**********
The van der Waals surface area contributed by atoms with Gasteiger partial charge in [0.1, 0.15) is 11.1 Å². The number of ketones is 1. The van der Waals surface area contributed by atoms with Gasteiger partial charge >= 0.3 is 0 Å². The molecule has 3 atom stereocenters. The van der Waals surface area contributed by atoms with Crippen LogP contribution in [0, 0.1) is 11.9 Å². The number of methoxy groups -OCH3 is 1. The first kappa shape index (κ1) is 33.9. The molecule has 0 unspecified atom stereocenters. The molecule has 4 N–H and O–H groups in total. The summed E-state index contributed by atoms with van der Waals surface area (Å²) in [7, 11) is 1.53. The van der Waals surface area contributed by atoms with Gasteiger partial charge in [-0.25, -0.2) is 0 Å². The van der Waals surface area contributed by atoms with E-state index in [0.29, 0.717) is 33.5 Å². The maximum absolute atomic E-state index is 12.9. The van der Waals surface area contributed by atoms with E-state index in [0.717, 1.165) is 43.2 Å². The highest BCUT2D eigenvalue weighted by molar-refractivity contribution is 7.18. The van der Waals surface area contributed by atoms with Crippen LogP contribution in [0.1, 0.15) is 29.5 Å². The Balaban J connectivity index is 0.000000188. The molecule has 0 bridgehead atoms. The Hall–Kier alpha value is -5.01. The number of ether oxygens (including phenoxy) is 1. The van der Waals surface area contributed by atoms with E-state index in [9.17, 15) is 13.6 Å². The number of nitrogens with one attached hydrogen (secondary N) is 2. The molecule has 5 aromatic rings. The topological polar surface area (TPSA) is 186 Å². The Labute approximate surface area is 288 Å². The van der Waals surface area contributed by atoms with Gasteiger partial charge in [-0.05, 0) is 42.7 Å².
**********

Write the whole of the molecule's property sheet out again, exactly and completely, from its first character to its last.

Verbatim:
The van der Waals surface area contributed by atoms with Gasteiger partial charge in [0.1, 0.15) is 11.1 Å². The number of ketones is 1. The van der Waals surface area contributed by atoms with Gasteiger partial charge >= 0.3 is 0 Å². The molecule has 3 atom stereocenters. The van der Waals surface area contributed by atoms with Crippen LogP contribution in [0, 0.1) is 11.9 Å². The number of methoxy groups -OCH3 is 1. The first kappa shape index (κ1) is 33.9. The molecule has 0 unspecified atom stereocenters. The molecule has 4 N–H and O–H groups in total. The summed E-state index contributed by atoms with van der Waals surface area (Å²) in [7, 11) is 1.53. The van der Waals surface area contributed by atoms with Gasteiger partial charge in [-0.25, -0.2) is 0 Å². The van der Waals surface area contributed by atoms with E-state index in [0.29, 0.717) is 33.5 Å². The maximum absolute atomic E-state index is 12.9. The van der Waals surface area contributed by atoms with E-state index in [0.717, 1.165) is 43.2 Å². The highest BCUT2D eigenvalue weighted by molar-refractivity contribution is 7.18. The van der Waals surface area contributed by atoms with Crippen LogP contribution in [0.1, 0.15) is 29.5 Å². The Balaban J connectivity index is 0.000000188. The molecule has 0 bridgehead atoms. The Hall–Kier alpha value is -5.01. The number of ether oxygens (including phenoxy) is 1. The van der Waals surface area contributed by atoms with E-state index in [9.17, 15) is 13.6 Å². The number of nitrogens with one attached hydrogen (secondary N) is 2. The molecule has 5 aromatic rings. The topological polar surface area (TPSA) is 186 Å². The Labute approximate surface area is 288 Å². The van der Waals surface area contributed by atoms with Gasteiger partial charge in [-0.05, 0) is 42.7 Å².